Vietnam to permit GM crop production

Publish time: 5th September, 2014      Source:
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September 5, 2014


Vietnam to permit GM crop production


Vietnam''s ministry of planning and investment (MPI) is working with the country''s Ministry of Agriculture and Rural Development to permit genetically-modified (GM) crop production while banning GM animal production in a new law on investment, according to deputy minister, Dang Huy Dong.



Currently, the Ministry of Agriculture and Rural Development (MARD) and Ministry of Natural Resources and Environment are co-operating to allow the official production of GMcropsin Vietnam by 2015, with corn, beans and cotton as focus products.



In fact, early this month, MARD granted licenses to four GM corn varieties, including Bt11 and MIR162 which were developed by Syngenta Vietnam Co., Ltd, as well as MON 89034 and NK603 by Dekalb Vietnam Co., Ltd. The decision was made after careful consideration and submissions to Vietnam''s Council of Food Safety for GM Food and Animal Feed.



Licensing agencies has also declared that the products had no harmful effects on health.



Local agricultural management authorities in some provinces have called for the removal of ban on GM crops. One MARD official said that the decision would go against Decree 69/2010/ND-CP on bio-safety for GM organisms and the National Assembly Standing Committee''s Seed Ordinance 15/2004/PL-UBTVQH11. These two documents outlined the development of GM crops in Vietnam.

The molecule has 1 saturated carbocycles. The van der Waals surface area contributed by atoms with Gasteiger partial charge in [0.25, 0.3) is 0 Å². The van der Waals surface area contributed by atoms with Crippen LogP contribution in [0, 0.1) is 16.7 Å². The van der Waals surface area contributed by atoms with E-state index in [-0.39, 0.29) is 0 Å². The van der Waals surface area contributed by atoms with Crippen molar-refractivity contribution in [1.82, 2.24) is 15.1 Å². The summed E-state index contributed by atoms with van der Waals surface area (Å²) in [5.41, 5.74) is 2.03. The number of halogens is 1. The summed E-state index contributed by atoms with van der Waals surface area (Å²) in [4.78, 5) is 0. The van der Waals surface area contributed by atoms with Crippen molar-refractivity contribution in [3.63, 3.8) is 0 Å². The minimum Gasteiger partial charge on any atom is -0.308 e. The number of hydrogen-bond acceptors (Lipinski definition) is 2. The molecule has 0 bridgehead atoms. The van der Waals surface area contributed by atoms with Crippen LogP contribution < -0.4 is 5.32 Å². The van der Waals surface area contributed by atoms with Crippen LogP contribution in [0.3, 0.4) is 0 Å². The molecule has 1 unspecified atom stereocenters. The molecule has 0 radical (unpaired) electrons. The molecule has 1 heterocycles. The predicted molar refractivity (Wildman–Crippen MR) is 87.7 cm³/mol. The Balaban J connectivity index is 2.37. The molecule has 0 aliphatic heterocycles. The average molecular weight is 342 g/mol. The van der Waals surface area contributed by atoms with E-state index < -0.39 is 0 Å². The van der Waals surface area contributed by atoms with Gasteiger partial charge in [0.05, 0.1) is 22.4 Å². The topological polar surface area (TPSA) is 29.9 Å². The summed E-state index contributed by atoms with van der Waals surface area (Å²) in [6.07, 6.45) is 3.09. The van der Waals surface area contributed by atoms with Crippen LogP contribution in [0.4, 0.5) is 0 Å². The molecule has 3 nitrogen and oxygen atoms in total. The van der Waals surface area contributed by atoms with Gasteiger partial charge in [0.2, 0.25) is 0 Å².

"GM crops are hugely advantageous to farmers and enterprises," the unnamed official added.


Le Muon, the deputy director of the south central province of Quang Nam''s Department of Agriculture and Rural Development (DARD), believes that Vietnam will witness a highly competitive hybrid corn market when GM crops are permitted.

Farmers are also presently using cross-bred strains produced by local firms which hold a monopoly on these strains.



"GM crops can resist wild grass and pests. They will help farmers save production and labour costs, as they are 20% cheaper than locally-made products," Le Muon explained.



Low domestic corn output and quality, together with high production costs, have prompted firms to import cheaper products in recent years. These products include several GM materials for making animal feed, experts said.



In addition, Vietnam spent around US$600 million importing 2.33 million tonnes of corn in the first half of 2014. It is expected that the country will import over 4.5 million tonnes at more than US$1 billion, within this year.